Cycleway work to crank up

Dave Cull.
Dave Cull.
Construction of Dunedin’s cycle network is set to ramp up in the next 18 months after coming to a halt last year.

The Dunedin City Council  will  spend $2.6million of government money on links between the Portsmouth Dr shared cycleway and the city, and State Highway 88 and the Dunedin Railway Station.Those improvements will help link cycleways on West Harbour and the Otago Peninsula.

Council spending has been delayed on the peninsula, with $3million spent this financial year instead of an expected $10.3million.

The last work done there was in February last year near Harwood, but council acting group transport manager Richard Saunders said it was expected it would resume in July or August, the start of the next financial year.

There were no plans for more cycleways in South Dunedin, other than remedial work on five intersections there, following botched work in 2015.

The cycleway budget will be discussed at a meeting on Monday to consider the annual plan for the next financial year.

Dunedin Mayor Dave Cull said one factor behind recent delays was the council "definitely screwed up" with the South Dunedin cycleway.

"We needed to be confident when we did it again that it was done properly and thoroughly.

"I’m quite comfortable putting the planning in at the front end, before any major expenditure, so we get it right first time."

Mr Saunders said  there was public engagement on the peninsula route in mid-December to get feedback on the next stages.

"We’re doing the detailed design work at the moment, which includes the community engagement that’s been happening, and will continue to happen."

After that the council would tender for physical work.

At that time, it would discuss with the contractor where the next phase of work would happen.

Mr Saunders said the council was anticipating work would start in July or August.

"Exactly where it will start from is still to be determined."

While spending was budgeted to finish in the 2018-19 year, the actual completion date would be clearer once the issue had been discussed with contractors. Once complete, the route will link the city with Taiaroa Head.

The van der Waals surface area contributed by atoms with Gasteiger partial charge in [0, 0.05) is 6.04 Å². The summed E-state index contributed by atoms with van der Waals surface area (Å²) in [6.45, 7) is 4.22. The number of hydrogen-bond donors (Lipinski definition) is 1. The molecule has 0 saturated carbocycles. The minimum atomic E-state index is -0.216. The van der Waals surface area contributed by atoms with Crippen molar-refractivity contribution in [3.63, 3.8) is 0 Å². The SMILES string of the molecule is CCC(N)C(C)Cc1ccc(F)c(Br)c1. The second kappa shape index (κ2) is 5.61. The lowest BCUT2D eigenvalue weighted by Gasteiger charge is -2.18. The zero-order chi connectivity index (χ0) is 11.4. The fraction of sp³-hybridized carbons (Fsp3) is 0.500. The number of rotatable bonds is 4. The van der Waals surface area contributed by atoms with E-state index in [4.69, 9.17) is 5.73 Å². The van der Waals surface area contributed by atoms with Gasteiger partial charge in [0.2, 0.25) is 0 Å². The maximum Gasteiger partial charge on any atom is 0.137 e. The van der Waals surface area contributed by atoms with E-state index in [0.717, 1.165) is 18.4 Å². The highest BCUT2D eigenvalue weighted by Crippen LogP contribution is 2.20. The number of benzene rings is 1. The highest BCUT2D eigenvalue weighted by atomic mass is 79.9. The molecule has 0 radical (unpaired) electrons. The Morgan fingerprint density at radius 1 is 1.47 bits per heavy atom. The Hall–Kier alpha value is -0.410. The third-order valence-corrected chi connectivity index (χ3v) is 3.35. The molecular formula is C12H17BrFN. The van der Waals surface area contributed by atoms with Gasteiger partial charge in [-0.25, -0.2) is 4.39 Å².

Mr Saunders said the $2.6million of government funding for urban cycleways had come from the NZ Transport Agency, and construction needed to be completed in the 2017-18 year.

The council had been working with the NZTA to put together a package of work. That included extension of the State Highway 88 cycleway which runs from St Leonards to the city, connecting the cycleway from near the boat harbour to the Dunedin Railway Station.

The money would also be spent on improvements between the Portsmouth Dr shared cycleway and the city, providing better accessibility to the city centre, and connecting State Highway 88 to the peninsula.

Design work was under way and the project would be completed in the 2017-18 financial year.

Mr Saunders said staff were also looking at connecting the planned NZTA one-way separated cycle network to the north and south of the city, though that was work for the future, and the council would try to gain more government funding for it.

The strategic cycle network budget would return  to the long-term plan next year for community consultation.

"That will be the chance for the council to consider at that stage the next steps in the cycleways."

In South Dunedin, there was still some minor remedial work to be done at five intersections, following the South Dunedin cycleway problems.

Mr Saunders said the final safety reviews on those intersections were being done, and feedback had been sought from stakeholders.

The intersections involved include two labelled unsafe  by residents.

They included Market St and Tedder Sts, where a crash was recently blamed on a change to give way rules.

The intersections between Prince Albert Rd and both New and Bellona Sts have also been criticised by residents as being dangerous.

"We will be going in there to make changes to those intersections," Mr Saunders said.

"That’s the only planned work in South Dunedin at this stage."

Mr Cull said he understood the NZ Transport Agency  was about to start work at the north end of the one-way system.

He was looking forward to the NZTA building its planned separated cycle network on the city’s one-way streets.